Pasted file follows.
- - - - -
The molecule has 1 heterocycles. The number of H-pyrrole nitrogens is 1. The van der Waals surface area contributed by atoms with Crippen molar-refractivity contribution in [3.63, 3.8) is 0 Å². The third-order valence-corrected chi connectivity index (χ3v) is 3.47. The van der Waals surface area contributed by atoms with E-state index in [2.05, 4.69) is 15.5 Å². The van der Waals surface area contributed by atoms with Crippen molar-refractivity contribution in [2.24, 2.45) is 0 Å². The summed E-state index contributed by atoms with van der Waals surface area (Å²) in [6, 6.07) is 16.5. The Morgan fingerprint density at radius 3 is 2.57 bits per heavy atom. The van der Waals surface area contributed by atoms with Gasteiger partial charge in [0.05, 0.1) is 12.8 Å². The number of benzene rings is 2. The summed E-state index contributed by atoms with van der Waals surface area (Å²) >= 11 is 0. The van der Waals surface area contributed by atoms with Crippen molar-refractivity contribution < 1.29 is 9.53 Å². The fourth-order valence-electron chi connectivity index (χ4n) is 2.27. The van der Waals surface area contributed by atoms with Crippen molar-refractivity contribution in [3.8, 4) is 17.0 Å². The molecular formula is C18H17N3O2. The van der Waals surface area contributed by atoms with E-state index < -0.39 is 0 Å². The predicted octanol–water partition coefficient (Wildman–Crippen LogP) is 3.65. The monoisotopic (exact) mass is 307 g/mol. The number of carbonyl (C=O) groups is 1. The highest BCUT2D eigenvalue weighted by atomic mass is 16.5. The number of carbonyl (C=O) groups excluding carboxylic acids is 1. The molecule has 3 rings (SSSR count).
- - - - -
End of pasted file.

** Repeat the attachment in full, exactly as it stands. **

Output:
The molecule has 1 heterocycles. The number of H-pyrrole nitrogens is 1. The van der Waals surface area contributed by atoms with Crippen molar-refractivity contribution in [3.63, 3.8) is 0 Å². The third-order valence-corrected chi connectivity index (χ3v) is 3.47. The van der Waals surface area contributed by atoms with E-state index in [2.05, 4.69) is 15.5 Å². The van der Waals surface area contributed by atoms with Crippen molar-refractivity contribution in [2.24, 2.45) is 0 Å². The summed E-state index contributed by atoms with van der Waals surface area (Å²) in [6, 6.07) is 16.5. The Morgan fingerprint density at radius 3 is 2.57 bits per heavy atom. The van der Waals surface area contributed by atoms with Gasteiger partial charge in [0.05, 0.1) is 12.8 Å². The number of benzene rings is 2. The summed E-state index contributed by atoms with van der Waals surface area (Å²) >= 11 is 0. The van der Waals surface area contributed by atoms with Crippen molar-refractivity contribution < 1.29 is 9.53 Å². The fourth-order valence-electron chi connectivity index (χ4n) is 2.27. The van der Waals surface area contributed by atoms with Crippen molar-refractivity contribution in [3.8, 4) is 17.0 Å². The molecular formula is C18H17N3O2. The van der Waals surface area contributed by atoms with E-state index < -0.39 is 0 Å². The predicted octanol–water partition coefficient (Wildman–Crippen LogP) is 3.65. The monoisotopic (exact) mass is 307 g/mol. The number of carbonyl (C=O) groups is 1. The highest BCUT2D eigenvalue weighted by atomic mass is 16.5. The number of carbonyl (C=O) groups excluding carboxylic acids is 1. The molecule has 3 rings (SSSR count).